Okay, here’s the problem with that “firing” part: personal beliefs should be left out of workplace decisions as long as those beliefs do not affect the work. Card has just as much right to work as any of us, whether you find his personal beliefs distasteful or not; and to fire him for personal beliefs when they haven’t made their way onto the pages of the comics would be wrong on DC’s part. Not to mention it’d be an invite for a law suit were they to do so because he could make a very strong argument that he’d been fired for his religious beliefs. It could be argued that they have fired people for similar reasons in the past, however those instances weren’t as in the public eye as this one is, and they were under a different context anyway. More often than not those creators where publicly commenting on the company or their books, not personal beliefs. Regardless, it’s wrong. Now, if Card suddenly has Superman advocating against homosexuality because it’s not the “American way” then that’d be different.

To demand that Card be taken off the book because of his beliefs as opposed to his writing ability is the same kind of prejudiced behavior as it would be if they were demanding it because of his religion (which it kinda is), skin tone, or his own sexual orientation. In other words it’s advocating for the very thing that many of these fans are fighting against. It’s a double standard. Tolerance doesn’t just go one way, or work because it’s easy, politically correct, or publicly popular. Card has a right to believe whatever the hell he wants. He can sit on a board and advocate for gay marriage to not be legalized because he personally believes very strongly against it; just as much as homosexuals and those that support them have the right to fight for it. As long as he is not advocating for homosexuals to be rounded up and killed, enslaved, or thrown into jail (and he doesn’t) he is not comparable to a Nazi, which is a comparison I’ve seen many make. You may not agree with his beliefs, like it, or think he’s a very good person, but that should, in no way, change his right to work as a writer. That said, that doesn’t mean that fans have to buy his work. You don’t like it? Say it with your pocketbook. That’ll hurt DC more than anything, and I guarantee he won’t be put on another book if this one bombs. Especially since i’m sure the only reason they got him to write this one is because of the buzz about the Ender’s Game movie. Besides, his past work in comics hasn’t been anything to write home about anyway.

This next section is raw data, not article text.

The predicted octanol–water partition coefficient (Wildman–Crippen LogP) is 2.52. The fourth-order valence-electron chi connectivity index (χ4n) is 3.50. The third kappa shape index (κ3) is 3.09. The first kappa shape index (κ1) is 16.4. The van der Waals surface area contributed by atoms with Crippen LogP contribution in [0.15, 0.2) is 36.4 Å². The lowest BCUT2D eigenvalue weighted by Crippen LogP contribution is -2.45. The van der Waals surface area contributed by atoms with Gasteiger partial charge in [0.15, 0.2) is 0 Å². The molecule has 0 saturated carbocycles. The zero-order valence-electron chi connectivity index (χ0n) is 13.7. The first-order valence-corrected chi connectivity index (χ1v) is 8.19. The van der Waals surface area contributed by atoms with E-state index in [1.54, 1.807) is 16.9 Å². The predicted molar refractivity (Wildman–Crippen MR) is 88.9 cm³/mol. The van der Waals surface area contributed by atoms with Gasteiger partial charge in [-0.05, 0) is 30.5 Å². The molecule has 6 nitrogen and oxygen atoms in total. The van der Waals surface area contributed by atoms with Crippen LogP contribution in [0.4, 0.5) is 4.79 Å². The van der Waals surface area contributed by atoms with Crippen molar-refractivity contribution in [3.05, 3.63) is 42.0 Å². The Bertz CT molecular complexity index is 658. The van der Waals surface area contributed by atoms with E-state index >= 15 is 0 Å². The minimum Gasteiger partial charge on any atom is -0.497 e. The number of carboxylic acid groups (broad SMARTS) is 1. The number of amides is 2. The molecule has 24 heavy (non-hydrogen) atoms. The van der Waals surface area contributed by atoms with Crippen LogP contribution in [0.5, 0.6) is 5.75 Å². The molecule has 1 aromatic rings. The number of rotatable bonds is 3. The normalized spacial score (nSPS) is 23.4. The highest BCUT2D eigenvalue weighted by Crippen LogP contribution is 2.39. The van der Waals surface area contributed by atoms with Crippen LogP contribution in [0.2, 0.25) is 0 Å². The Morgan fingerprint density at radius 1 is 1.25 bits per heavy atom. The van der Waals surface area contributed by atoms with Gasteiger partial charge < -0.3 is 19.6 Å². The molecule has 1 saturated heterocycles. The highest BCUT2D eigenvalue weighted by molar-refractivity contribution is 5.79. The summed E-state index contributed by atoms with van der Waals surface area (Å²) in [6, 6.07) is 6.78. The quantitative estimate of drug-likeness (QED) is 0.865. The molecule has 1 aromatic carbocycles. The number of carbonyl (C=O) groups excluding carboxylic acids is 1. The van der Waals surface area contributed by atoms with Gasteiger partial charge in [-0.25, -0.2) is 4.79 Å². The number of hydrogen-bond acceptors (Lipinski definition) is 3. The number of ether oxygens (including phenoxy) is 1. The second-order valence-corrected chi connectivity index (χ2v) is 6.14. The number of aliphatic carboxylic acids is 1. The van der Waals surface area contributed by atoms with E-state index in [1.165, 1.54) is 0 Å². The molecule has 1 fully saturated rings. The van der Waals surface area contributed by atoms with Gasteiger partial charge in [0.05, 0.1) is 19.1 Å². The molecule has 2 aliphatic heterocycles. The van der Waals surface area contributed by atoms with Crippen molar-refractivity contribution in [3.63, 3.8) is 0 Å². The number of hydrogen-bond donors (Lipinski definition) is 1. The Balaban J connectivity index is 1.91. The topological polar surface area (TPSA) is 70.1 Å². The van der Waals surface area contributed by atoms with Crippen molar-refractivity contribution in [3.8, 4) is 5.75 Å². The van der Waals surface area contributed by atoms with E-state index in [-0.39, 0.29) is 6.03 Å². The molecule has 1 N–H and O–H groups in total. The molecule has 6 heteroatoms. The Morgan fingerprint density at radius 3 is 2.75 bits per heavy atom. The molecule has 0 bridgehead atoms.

Yes, I understand that what he advocates for is hurtful to many, but fighting intolerance with more intolerance isn’t the answer and only makes things worse. Like it or not we live in a democracy. We live in a huge melting pot of cultures, religions, and beliefs and we advocate that everyone has a right to these things without being held apart or treated differently because of them. In order for a society like that to work, everyone is just going to have to deal with the fact that it’s not, as of right now, illegal to be an a-hole. If it were our overcrowding problem with jails would become an epidemic. So don’t add to the problem. Don’t make yourself into a hypocrite because this one man is intolerant to your lifestyle or that of a loved one’s. It’s not going to make anything better.

To address the religious side of this debate: Do I publicly or personally support Card’s beliefs? No. For those that may not know I am a licensed Christian minister and have spent the last 15 years working in ministry in some capacity. That said, I believe homosexuals should have the same legal rights as everyone else. To be frank: whether or not homosexuality is a “sin” isn’t my problem. God didn’t ordain me to be the sin police. That’s between them and God, just as the things I do in my life are between me and God. Regardless of the “sinfullness” of homosexuality, I think it’s pretty clear from the Bible that Jesus wouldn’t love them any less or treat them any differently than he did anyone else that was a “sinner”- meaning all of us.

I think Card is a talented writer. I loved Ender’s Game, for example. However if he wrote something that was hate-filled or advocated against a certain type of person I wouldn’t buy it or read it. I think Card has a right to believe what he does. I think he has the right to fight for what he feels is right for the society he lives in just as much as friends and acquaintances I have who happen to be homosexual have the right to fight for what they feel is right and equal. You have every right to not support his work just as he has the right to make it. if you don’t agree with Card or where his money will end up going then boycott the book. Say how you feel where they’ll feel it most- say it with your money and spend it on something else.

J.R. Broadwater is the author of the non-fiction book Down with the Thickness: Viewing the World From a Fat Guy’s Perspective,  the sci-fi detective novel You Only Die Twice, and the fantasy novel The Chosen: Rebirthing Part 1- all available now in digital and paperback formats. Sample chapters and more information about these books can be found here.